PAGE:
The NBA has a monopoly on the industry of professional basketball in the United States. Attempted rival leagues (ABA, woman’s leagues, CBA) have been crushed by the NBA and no longer exist. There is one very large American ‘amateur’ league, NCAA collegiate basketball.
Despite many billions of dollars in revenue from TV contracts, this college league is considered amateur because their main workers (players) do not get paid. In fact, their revenue is higher because they will not allow the players to make money elsewhere, like selling clothes with their own name or sponsorships. The players still do that work, but they cannot profit of it – their employers can. These financial restrictions are illegal and immoral, by my understanding.
The NBA has always tried to keep the NCAA happy, and did so again last year by banning all players in their 1st year out of high school. I need to repeat that fact because it is so astonishing how brazen they are about lawbreaking. The NBA, using their monopoly, bans players who are of legal age from making any money in their chosen profession, solely based on age discrimination. If this rule were around when many top players came out of high school to the NBA (Kobe Bryant, Kevin Garnett, LeBron James, etc) it would have cost them millions of dollars, and would have risked much more for them.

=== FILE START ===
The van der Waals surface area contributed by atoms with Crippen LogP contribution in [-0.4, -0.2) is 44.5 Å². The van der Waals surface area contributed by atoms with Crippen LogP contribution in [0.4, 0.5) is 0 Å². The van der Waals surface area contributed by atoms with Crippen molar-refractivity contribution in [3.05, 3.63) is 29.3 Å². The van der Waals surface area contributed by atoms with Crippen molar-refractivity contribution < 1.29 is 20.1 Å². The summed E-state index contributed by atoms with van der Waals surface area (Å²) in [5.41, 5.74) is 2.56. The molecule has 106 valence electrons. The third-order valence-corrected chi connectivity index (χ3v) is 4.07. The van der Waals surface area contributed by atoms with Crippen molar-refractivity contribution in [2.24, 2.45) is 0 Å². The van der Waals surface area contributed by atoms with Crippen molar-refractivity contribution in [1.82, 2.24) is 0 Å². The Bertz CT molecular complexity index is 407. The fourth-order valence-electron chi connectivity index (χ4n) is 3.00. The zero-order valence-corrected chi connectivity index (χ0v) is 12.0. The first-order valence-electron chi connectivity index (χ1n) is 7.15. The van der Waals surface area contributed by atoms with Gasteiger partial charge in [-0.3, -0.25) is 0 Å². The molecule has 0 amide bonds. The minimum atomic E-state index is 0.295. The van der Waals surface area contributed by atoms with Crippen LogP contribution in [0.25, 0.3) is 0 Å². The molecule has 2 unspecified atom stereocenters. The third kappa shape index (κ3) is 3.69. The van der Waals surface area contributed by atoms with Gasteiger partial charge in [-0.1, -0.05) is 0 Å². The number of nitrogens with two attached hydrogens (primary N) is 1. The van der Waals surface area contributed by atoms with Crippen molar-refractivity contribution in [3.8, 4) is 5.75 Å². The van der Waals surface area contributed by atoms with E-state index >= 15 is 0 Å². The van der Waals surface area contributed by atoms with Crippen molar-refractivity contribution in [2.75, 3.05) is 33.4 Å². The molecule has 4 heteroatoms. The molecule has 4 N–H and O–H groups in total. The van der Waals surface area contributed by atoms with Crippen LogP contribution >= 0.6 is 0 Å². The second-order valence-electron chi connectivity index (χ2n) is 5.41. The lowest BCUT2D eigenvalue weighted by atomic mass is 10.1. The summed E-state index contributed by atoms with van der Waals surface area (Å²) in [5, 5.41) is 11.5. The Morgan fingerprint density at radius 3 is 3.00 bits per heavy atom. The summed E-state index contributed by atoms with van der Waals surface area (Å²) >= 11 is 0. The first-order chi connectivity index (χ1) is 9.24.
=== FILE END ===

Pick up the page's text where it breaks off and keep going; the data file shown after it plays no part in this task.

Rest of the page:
This week, there have been allegations that OJ Mayo, one of the top High School basketball players prior to playing 1 season with USC (NCAA), may have only received $30,000 plus gifts while being a star ‘amateur’ basketball player – even though he would have made millions of dollars on the open market.
The NCAA and mainstream media are very angry that this young talented player, who made so much money for his employer, should make a little money. Strangely missing from these arguments is that the NBA forced him illegally into this position, or that his pay was illegally restricted by a multi billion dollar enterprise, NCAA Basketball. Insulting OJ only rubs it in.
I hope OJ Mayo sues the NBA and NCAA for the money they prevented him from earning. Perhaps a class action lawsuit by all the top high school basketball players would be the trick to getting the players paid. Then, after we hopefully win that, maybe we can work on all the grad students who make money for their schools through patents and research without appropriate payments. It may not work, being right is unfortunately only a small part of the battle, but we won’t know until we try.
Demar DeRozan, BJ Mullens, Brandon Jennings, Al-Farouq Aminu, and the rest who have another year of high risk because of the NBA and NCAA -you may have to work now to recoup those potential losses.